So how long did that last for, all of that?

    [pause] about…about three years I think, two or three years.

    I suppose because when you were young and you went to the orphanage, then when you had your children, did you feel as if you should be looking after them?

    I felt, no way am I gonna part company from the children, no way after my experience, yeh.

    Like I said earlier, it must have been a bit unusual in those days for a man to look after the children on his own mostly. Did you get any comments from people about anything, or no-one offered to help or anything like that?

    No, no – only this woman, this disabled woman, who you’d think would be the last one, you know. They just used to go in her place till I came back, you know. I’m just trying to think now [pause] lost my train of thought there [pause] they all used to – they often pull my leg you know and they used to say what kind of food we used to have, and I’d say ‘we knew nothing about healthy food in those days’ you know, it was…only come in the last, I don’t know – thirty or forty years.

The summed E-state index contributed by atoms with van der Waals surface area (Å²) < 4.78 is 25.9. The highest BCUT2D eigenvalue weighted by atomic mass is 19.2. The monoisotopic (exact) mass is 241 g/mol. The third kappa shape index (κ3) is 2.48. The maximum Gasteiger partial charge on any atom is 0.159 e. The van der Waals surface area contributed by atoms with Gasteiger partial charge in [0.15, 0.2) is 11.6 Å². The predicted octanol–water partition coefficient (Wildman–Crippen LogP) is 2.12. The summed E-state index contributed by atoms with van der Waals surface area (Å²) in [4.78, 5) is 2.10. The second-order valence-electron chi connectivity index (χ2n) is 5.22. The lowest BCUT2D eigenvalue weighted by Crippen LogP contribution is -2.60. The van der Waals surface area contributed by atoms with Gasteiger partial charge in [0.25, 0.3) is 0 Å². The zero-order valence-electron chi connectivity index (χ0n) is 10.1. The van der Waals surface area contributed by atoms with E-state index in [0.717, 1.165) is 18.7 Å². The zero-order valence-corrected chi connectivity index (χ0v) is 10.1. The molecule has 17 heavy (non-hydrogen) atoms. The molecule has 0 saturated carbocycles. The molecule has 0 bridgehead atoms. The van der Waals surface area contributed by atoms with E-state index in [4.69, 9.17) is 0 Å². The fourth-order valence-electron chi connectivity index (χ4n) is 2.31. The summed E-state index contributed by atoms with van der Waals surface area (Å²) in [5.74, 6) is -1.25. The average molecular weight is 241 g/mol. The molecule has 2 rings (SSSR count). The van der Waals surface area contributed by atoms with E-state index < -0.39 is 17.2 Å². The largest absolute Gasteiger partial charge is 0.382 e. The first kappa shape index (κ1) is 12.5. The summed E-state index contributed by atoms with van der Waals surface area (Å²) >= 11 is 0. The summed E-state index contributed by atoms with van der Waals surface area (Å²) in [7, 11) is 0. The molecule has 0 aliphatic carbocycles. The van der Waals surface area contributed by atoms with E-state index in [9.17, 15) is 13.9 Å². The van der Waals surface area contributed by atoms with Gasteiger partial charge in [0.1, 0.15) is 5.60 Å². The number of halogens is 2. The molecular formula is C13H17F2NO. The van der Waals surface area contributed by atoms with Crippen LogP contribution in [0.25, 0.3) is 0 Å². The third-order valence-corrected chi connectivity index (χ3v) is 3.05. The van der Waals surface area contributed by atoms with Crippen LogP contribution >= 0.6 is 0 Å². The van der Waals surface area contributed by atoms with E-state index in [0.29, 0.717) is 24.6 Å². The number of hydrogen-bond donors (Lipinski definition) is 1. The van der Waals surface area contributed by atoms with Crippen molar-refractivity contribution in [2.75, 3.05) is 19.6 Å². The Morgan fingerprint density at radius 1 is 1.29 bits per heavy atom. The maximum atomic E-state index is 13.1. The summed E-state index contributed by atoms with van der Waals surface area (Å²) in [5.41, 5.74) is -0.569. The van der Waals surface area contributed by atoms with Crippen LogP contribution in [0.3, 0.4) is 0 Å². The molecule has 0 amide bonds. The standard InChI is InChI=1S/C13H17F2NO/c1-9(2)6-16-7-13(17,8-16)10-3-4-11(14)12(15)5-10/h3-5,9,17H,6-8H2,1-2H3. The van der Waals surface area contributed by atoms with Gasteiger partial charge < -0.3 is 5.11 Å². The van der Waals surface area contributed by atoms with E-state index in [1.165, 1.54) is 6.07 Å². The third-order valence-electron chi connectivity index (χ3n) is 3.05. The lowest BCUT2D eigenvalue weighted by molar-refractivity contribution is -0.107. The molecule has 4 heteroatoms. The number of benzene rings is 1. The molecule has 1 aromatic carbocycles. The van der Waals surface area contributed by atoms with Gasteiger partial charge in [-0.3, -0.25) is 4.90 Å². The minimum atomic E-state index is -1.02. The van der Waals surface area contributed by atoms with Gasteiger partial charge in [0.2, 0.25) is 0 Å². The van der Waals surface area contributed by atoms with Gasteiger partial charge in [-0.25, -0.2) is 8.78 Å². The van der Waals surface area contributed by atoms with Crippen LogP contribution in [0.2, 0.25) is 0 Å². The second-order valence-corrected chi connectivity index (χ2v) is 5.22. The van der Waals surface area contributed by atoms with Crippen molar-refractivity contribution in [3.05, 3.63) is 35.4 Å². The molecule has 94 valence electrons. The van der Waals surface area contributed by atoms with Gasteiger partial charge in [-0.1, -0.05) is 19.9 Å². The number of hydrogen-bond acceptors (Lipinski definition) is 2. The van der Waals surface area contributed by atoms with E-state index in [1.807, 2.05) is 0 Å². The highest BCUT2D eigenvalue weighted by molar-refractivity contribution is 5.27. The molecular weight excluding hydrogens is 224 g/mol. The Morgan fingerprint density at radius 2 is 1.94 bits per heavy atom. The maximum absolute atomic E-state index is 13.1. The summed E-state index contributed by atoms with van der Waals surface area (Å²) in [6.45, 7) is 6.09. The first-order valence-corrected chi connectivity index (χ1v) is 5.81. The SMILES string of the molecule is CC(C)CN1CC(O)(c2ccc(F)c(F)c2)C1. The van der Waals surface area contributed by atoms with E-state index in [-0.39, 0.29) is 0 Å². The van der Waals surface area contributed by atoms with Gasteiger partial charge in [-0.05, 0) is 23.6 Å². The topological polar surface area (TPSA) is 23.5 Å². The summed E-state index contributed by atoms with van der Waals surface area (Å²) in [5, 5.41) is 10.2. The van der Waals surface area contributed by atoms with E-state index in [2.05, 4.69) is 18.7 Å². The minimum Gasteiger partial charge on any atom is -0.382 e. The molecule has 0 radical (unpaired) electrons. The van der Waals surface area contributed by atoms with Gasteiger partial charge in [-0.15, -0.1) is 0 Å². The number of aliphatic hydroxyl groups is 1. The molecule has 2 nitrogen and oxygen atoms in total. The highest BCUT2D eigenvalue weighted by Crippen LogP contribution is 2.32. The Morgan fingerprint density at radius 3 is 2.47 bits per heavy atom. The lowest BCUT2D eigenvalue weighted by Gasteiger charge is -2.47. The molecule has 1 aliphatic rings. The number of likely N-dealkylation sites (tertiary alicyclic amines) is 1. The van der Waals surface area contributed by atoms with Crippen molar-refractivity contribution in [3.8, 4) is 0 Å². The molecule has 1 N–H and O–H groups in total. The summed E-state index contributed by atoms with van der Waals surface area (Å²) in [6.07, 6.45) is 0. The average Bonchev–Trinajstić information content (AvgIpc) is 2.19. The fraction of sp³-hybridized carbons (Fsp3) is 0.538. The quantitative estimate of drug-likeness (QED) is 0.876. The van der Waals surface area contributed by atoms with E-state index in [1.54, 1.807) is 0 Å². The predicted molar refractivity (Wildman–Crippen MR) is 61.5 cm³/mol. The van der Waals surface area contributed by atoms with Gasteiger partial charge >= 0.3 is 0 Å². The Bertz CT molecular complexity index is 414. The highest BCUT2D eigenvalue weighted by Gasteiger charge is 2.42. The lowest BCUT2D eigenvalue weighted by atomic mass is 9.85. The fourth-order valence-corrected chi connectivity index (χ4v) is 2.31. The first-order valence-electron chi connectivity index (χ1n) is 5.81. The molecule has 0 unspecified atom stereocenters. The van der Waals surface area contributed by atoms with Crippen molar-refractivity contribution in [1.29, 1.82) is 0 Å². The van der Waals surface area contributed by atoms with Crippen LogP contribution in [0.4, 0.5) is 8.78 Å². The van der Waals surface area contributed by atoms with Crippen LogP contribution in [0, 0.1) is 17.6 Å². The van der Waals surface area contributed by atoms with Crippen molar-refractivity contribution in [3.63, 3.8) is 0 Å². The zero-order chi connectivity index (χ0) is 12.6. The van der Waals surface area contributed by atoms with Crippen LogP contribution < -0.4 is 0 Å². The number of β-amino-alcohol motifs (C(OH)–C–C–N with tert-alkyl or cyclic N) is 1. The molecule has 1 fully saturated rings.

What kind of things did you eat?

    There was corned beef hash and things like that, and those sort of oval tins of herrings; it was good food I suppose. They always pull my leg about how I ate then and how I eat now, ‘cos I used to….I had a bit of bother the old veins you know, and I got into thinking about…I happened to read a health magazine and I thought ‘oh I’ll have a go at this’ so I changed my diet and got into what we call health foods, I mean that was getting on towards middle age before that happened, till I was fifty-ish, I got into healthy eating and whole foods you know, and that’s the way I’ve lived ever since you know.

    Do you think that’s been good for you then?

    Oh definitely, I think that’s why I’m still fairly mobile you know.

    What kinds of wholefoods did you eat then?

    Well I cut out red meat you know all together, I cut out tea and coffee and acidy things you know, lots of vegetables and fruit and so on you know, and I hate going to the doctor’s – I’d rather go and see about any homeopathic things than go to the doctor you know.

    Do you see a homeopath then?

    Well no I don’t – I’ve got a book on it you know, and I read it up and try it out for myself. I’ve got into making things myself, like I’ve got a holistic bible I call it and it shows you how to make things with things that grow in the wild you know, like nettle tea, nettle soup and I’ve made elderberry cordial, I made that and chestnut tincture, I make that from chestnuts you know, the kids are collecting them to make conkers and I’m collecting them to make tincture. I collected a bagful on Sunday.